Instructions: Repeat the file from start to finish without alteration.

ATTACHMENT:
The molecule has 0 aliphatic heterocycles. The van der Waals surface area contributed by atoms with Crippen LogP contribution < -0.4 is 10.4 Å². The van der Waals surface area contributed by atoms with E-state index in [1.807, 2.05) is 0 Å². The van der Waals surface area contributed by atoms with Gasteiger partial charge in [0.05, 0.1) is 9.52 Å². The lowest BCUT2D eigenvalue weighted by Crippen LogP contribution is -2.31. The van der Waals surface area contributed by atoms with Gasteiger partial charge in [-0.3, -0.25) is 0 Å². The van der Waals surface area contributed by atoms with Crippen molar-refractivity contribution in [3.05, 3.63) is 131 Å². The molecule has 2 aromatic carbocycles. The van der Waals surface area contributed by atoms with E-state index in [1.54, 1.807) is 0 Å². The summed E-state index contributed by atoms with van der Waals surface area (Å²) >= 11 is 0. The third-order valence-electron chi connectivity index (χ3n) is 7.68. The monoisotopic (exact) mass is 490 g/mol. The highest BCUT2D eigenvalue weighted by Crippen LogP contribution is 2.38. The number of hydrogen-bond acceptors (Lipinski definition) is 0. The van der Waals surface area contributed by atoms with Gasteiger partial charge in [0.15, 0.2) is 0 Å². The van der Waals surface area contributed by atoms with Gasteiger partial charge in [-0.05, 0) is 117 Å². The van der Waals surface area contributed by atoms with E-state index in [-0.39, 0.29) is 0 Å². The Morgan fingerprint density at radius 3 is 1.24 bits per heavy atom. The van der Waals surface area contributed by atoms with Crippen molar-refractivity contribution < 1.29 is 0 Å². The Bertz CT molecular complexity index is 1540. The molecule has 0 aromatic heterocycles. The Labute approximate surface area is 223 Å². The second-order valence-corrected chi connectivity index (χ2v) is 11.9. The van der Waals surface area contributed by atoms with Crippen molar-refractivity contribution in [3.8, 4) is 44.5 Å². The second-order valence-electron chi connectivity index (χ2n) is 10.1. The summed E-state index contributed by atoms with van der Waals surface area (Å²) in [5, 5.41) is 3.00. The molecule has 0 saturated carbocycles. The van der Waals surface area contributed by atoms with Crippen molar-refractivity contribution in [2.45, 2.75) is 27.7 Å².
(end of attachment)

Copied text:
The molecule has 0 aliphatic heterocycles. The van der Waals surface area contributed by atoms with Crippen LogP contribution < -0.4 is 10.4 Å². The van der Waals surface area contributed by atoms with E-state index in [1.807, 2.05) is 0 Å². The van der Waals surface area contributed by atoms with Gasteiger partial charge in [0.05, 0.1) is 9.52 Å². The lowest BCUT2D eigenvalue weighted by Crippen LogP contribution is -2.31. The van der Waals surface area contributed by atoms with Gasteiger partial charge in [-0.3, -0.25) is 0 Å². The van der Waals surface area contributed by atoms with Crippen molar-refractivity contribution in [3.05, 3.63) is 131 Å². The molecule has 2 aromatic carbocycles. The van der Waals surface area contributed by atoms with E-state index in [1.54, 1.807) is 0 Å². The summed E-state index contributed by atoms with van der Waals surface area (Å²) >= 11 is 0. The third-order valence-electron chi connectivity index (χ3n) is 7.68. The monoisotopic (exact) mass is 490 g/mol. The highest BCUT2D eigenvalue weighted by Crippen LogP contribution is 2.38. The number of hydrogen-bond acceptors (Lipinski definition) is 0. The van der Waals surface area contributed by atoms with Gasteiger partial charge in [0.15, 0.2) is 0 Å². The van der Waals surface area contributed by atoms with Gasteiger partial charge in [-0.05, 0) is 117 Å². The van der Waals surface area contributed by atoms with E-state index in [-0.39, 0.29) is 0 Å². The Morgan fingerprint density at radius 3 is 1.24 bits per heavy atom. The van der Waals surface area contributed by atoms with Crippen molar-refractivity contribution < 1.29 is 0 Å². The Bertz CT molecular complexity index is 1540. The molecule has 0 aromatic heterocycles. The Labute approximate surface area is 223 Å². The second-order valence-corrected chi connectivity index (χ2v) is 11.9. The van der Waals surface area contributed by atoms with Crippen molar-refractivity contribution in [3.8, 4) is 44.5 Å². The second-order valence-electron chi connectivity index (χ2n) is 10.1. The summed E-state index contributed by atoms with van der Waals surface area (Å²) in [5, 5.41) is 3.00. The molecule has 0 saturated carbocycles. The van der Waals surface area contributed by atoms with Crippen molar-refractivity contribution in [2.45, 2.75) is 27.7 Å².